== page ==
Remembering Ryan: St. Jude mom is Volunteer of Year for efforts to help fund cures

Lawyer for Nationwide in Columbus, Ohio, finds ways to motivate others, even from youngest daughter's playroom: ‘I didn’t think I’d be a cancer mom -- until I was.’

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It was in her temporary home office that Dorie Christian, a managing counsel at Nationwide, learned she had been named the company’s Volunteer of the Year.


As she contemplated how she would share her story for the company’s virtual celebration, Dorie could see into the playroom from where she has worked during the pandemic and see her youngest daughter, 8-year-old Tyler – “the greatest gift Ryan ever gave us.”

As Tyler focused on schoolwork or watched YouTube or made slime, Dorie thought of her older daughter, Ryan, and how, during her battle with cancer, she'd wished for a little sister. Tyler was born in 2012, just 10 months before Ryan died at age 11.


Ryan holding Tyler

So the powerful words came quickly, if not necessarily easily, because explaining what motivates her to volunteer countless hours – for St. Jude Children’s Research Hospital and Nationwide Children’s Hospital – meant talking about the legacy left by Ryan.

“I don’t want any kid to die at age 11 like my daughter did, I don’t want any family to have to go through that,” Dorie said in the volunteer of the year video. “The more money we can raise, the more awareness that we can raise, the more people can see that this can happen to someone just like you.

“I didn’t think I’d be a cancer mom – until I was. It takes relatable things and that’s what I’m trying to be.”

Dorie was thrilled to learn that her award came with a grant to her nonprofit, and since her volunteer work benefited both St. Jude and Nationwide Children’s Hospital in Columbus, Ohio, the company decided to give both organizations $5,000 in Dorie’s honor.

“Community service is a very important part of the Nationwide culture,” Dorie said. “My company is pretty amazing for honoring volunteers and giving recognition to amazing causes.”

It was St. Jude where Dorie and her husband, Jeff, first turned in 2010 when they were living in Kansas City and Ryan was diagnosed, at age 8, with adrenocortical carcinoma, a cancer that is rare (1 in 3 million) and little understood.


Doctors and scientists working with the St. Jude International Pediatric Adrenocortical Tumor Registry are devoted to finding a cure for the most difficult and aggressive forms of childhood cancer.

And it was through Nationwide Children’s in Columbus, near where Dorie grew up, that the family experienced compassionate end-of-life hospice care for Ryan.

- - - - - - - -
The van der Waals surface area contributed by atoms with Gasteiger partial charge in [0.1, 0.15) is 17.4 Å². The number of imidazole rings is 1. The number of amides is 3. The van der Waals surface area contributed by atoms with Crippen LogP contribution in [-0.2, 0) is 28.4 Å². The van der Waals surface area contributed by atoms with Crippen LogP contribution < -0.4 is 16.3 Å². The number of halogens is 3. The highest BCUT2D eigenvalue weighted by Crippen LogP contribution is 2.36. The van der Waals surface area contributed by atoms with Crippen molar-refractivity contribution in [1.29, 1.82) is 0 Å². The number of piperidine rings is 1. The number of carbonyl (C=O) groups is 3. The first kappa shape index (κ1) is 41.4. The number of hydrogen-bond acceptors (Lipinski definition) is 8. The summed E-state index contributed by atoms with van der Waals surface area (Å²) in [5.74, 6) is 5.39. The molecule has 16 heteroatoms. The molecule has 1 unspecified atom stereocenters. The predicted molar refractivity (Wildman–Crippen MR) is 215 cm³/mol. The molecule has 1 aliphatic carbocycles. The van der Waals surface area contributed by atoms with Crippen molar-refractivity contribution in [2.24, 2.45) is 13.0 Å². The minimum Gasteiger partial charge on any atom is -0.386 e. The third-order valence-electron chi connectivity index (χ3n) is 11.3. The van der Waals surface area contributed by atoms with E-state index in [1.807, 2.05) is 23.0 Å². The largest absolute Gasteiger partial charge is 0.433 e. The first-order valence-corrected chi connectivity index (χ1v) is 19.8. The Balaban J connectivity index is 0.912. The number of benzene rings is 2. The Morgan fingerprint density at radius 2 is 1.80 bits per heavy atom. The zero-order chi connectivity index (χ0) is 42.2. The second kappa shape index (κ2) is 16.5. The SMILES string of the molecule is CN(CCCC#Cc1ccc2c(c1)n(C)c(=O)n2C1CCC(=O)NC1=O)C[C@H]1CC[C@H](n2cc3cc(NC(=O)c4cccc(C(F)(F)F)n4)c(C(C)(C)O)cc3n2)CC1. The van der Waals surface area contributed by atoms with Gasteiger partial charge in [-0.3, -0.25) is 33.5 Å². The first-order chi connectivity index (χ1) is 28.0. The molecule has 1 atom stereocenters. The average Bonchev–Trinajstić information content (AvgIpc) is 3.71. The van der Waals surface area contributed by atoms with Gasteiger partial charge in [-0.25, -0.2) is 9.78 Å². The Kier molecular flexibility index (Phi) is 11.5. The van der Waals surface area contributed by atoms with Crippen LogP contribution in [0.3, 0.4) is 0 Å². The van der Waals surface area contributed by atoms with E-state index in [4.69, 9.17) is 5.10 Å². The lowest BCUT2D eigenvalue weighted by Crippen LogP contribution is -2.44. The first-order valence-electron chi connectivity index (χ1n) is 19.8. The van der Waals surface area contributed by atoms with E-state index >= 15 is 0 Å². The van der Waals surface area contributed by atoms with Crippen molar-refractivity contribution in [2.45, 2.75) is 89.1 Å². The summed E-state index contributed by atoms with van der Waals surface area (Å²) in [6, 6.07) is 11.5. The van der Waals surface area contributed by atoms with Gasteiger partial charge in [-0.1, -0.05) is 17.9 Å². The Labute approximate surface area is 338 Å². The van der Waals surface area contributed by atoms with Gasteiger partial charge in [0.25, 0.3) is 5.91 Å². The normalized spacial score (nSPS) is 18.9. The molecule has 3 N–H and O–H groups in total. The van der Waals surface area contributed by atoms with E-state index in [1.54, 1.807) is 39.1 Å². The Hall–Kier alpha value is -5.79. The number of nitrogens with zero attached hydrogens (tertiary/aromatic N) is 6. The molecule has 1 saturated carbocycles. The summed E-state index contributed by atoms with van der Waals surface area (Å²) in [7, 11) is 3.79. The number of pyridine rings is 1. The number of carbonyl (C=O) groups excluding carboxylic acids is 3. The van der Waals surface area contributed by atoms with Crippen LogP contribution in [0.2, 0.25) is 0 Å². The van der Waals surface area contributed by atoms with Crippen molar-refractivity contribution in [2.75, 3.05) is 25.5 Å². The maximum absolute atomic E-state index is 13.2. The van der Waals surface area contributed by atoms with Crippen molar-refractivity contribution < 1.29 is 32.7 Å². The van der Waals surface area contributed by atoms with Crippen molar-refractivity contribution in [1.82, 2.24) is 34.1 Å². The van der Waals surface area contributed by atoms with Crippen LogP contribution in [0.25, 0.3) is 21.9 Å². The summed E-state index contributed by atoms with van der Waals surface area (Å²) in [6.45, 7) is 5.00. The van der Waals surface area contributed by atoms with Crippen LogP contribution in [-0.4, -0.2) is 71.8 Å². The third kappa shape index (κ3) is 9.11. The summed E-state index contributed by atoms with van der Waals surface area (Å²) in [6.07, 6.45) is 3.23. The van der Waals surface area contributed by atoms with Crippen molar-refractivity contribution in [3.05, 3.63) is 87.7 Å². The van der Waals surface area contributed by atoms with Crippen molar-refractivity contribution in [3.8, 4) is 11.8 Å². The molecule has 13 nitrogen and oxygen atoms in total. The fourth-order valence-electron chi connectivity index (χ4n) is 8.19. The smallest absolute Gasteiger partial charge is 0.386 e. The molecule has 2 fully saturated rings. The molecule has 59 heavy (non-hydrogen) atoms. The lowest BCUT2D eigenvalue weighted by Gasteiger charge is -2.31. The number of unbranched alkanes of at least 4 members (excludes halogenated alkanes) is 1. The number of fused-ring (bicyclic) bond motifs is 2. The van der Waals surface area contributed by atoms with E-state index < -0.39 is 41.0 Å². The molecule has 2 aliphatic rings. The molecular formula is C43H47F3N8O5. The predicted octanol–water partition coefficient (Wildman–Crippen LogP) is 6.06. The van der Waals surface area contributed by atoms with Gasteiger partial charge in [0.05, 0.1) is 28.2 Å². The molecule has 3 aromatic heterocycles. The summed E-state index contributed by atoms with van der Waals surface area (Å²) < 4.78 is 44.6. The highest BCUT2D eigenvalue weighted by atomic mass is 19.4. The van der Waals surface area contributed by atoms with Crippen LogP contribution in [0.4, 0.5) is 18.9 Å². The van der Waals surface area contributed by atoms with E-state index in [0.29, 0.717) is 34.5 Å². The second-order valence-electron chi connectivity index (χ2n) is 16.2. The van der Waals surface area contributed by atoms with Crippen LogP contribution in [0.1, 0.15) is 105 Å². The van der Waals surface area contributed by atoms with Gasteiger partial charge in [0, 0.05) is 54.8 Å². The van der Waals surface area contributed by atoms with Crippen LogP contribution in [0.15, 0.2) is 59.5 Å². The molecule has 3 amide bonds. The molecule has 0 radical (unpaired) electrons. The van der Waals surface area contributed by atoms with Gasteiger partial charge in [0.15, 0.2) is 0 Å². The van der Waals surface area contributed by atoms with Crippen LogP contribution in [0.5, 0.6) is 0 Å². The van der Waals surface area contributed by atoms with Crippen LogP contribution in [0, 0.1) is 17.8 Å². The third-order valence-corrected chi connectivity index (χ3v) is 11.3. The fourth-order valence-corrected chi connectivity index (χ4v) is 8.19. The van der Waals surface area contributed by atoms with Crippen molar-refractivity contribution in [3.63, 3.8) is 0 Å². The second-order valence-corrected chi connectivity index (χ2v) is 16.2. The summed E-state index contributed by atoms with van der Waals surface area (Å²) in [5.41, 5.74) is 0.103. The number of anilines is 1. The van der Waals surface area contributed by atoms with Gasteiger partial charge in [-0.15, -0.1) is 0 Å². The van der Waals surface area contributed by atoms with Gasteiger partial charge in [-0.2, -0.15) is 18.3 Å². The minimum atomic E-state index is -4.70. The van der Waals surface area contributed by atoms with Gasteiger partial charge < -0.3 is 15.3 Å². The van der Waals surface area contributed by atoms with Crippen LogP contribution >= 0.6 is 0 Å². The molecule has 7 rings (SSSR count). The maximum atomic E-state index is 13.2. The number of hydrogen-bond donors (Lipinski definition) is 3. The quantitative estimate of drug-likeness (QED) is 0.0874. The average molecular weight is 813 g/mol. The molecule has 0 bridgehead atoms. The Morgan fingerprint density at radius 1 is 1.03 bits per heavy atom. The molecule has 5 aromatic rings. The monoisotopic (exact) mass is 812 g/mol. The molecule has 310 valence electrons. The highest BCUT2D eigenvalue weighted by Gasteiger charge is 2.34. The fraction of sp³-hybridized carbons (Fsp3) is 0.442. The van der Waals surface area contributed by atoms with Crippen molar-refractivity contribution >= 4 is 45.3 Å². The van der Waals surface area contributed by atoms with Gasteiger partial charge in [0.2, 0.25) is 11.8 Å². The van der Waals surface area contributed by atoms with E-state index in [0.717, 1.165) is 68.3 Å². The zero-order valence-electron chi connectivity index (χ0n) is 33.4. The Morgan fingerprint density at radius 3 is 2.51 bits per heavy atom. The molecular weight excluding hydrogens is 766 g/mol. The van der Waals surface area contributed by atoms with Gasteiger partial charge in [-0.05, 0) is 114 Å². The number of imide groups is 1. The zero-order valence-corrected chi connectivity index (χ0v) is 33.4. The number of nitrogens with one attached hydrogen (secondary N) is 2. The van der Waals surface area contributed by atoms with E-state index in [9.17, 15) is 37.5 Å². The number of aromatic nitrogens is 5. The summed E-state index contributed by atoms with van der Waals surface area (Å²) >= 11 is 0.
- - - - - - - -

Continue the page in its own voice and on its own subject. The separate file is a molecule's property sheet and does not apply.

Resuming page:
“Pediatric cancer doesn’t get the funding it needs,” Dorie said. “So funding places like St. Jude, places like the Research Institute at Children’s Hospital, they are doing such important research in this field that it’s going to be my life’s goal until we do find a cure for some of these rare diseases.”

Now a member of the Family Ambassadors Network at St. Jude, Dorie has been rallying support since Ryan was a patient. More than 50 friends and family members have participated in events over the years as part of Team Ryan, raising more than $155,000.

The T-shirt for Team Ryan at last December’s St. Jude Memphis Marathon Weekend was themed “10 Years And Running,” to mark their 10th race. The family especially cherishes the 2011 race, when Ryan participated in the Family Fun Run.


“And now we feel she’s always there running with us,” Dorie said. “No matter what, she’s always there.”

 Dorie and Jeff have made sure that Tyler feels Ryan’s presence, too.

“She loves her big sister,” Dorie said. “She draws pictures of her. And she is everything Ryan wished for.”

She also sometimes raises tough questions including, recently, “Will I get sick like Sissy?”

Dorie told Tyler that Ryan’s cancer was not genetic, that there’s no reason for worry. She tells her about the love and care St. Jude gave her big sister, and the additional time and experiences, like the Thanksgiving in New York City when Ryan was featured on the TODAY Show skating with Olympian Scott Hamilton.

She tells Tyler that everyone on Team Ryan is helping other sick kids, providing the money needed to defeat awful diseases like cancer. And, right now, helping St. Jude protect vulnerable patients from COVID-19.

One day, Dorie wants to visit St. Jude with Tyler so the little sister can meet the doctors, nurses and specialists who meant so much to Ryan.

St. Jude gave me so much, I feel I could never repay it, no matter how much fundraising I do,” Dorie said. “It’s my goal that no other child suffer Ryan’s fate.”

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